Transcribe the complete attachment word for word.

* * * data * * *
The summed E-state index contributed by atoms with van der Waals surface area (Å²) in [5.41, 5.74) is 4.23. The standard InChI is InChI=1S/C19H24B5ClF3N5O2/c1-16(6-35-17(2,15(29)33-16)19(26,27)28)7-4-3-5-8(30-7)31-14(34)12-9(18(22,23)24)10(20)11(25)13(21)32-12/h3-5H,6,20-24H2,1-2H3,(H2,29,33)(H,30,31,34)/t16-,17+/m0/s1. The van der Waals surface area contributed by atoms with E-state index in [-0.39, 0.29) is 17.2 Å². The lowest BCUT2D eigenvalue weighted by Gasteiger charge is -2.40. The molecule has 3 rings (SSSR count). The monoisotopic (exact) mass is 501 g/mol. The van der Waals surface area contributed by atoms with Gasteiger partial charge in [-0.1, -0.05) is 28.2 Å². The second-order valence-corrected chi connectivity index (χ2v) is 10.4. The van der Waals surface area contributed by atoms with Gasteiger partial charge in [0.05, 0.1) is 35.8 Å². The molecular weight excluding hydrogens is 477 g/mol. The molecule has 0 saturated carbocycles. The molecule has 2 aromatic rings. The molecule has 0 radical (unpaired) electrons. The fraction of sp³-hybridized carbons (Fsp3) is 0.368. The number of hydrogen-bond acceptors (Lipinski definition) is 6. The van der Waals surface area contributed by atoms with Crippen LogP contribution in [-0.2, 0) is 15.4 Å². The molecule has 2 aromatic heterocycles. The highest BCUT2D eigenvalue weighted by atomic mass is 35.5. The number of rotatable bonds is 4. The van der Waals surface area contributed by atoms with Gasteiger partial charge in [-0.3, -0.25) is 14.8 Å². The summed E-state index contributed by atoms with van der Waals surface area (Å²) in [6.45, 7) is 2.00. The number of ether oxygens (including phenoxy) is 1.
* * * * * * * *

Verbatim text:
The summed E-state index contributed by atoms with van der Waals surface area (Å²) in [5.41, 5.74) is 4.23. The standard InChI is InChI=1S/C19H24B5ClF3N5O2/c1-16(6-35-17(2,15(29)33-16)19(26,27)28)7-4-3-5-8(30-7)31-14(34)12-9(18(22,23)24)10(20)11(25)13(21)32-12/h3-5H,6,20-24H2,1-2H3,(H2,29,33)(H,30,31,34)/t16-,17+/m0/s1. The van der Waals surface area contributed by atoms with E-state index in [-0.39, 0.29) is 17.2 Å². The lowest BCUT2D eigenvalue weighted by Gasteiger charge is -2.40. The molecule has 3 rings (SSSR count). The monoisotopic (exact) mass is 501 g/mol. The van der Waals surface area contributed by atoms with Gasteiger partial charge in [-0.1, -0.05) is 28.2 Å². The second-order valence-corrected chi connectivity index (χ2v) is 10.4. The van der Waals surface area contributed by atoms with Gasteiger partial charge in [0.05, 0.1) is 35.8 Å². The molecular weight excluding hydrogens is 477 g/mol. The molecule has 0 saturated carbocycles. The molecule has 2 aromatic rings. The molecule has 0 radical (unpaired) electrons. The fraction of sp³-hybridized carbons (Fsp3) is 0.368. The number of hydrogen-bond acceptors (Lipinski definition) is 6. The van der Waals surface area contributed by atoms with Crippen LogP contribution in [-0.2, 0) is 15.4 Å². The molecule has 2 aromatic heterocycles. The highest BCUT2D eigenvalue weighted by atomic mass is 35.5. The number of rotatable bonds is 4. The van der Waals surface area contributed by atoms with Gasteiger partial charge in [-0.3, -0.25) is 14.8 Å². The summed E-state index contributed by atoms with van der Waals surface area (Å²) in [6.45, 7) is 2.00. The number of ether oxygens (including phenoxy) is 1.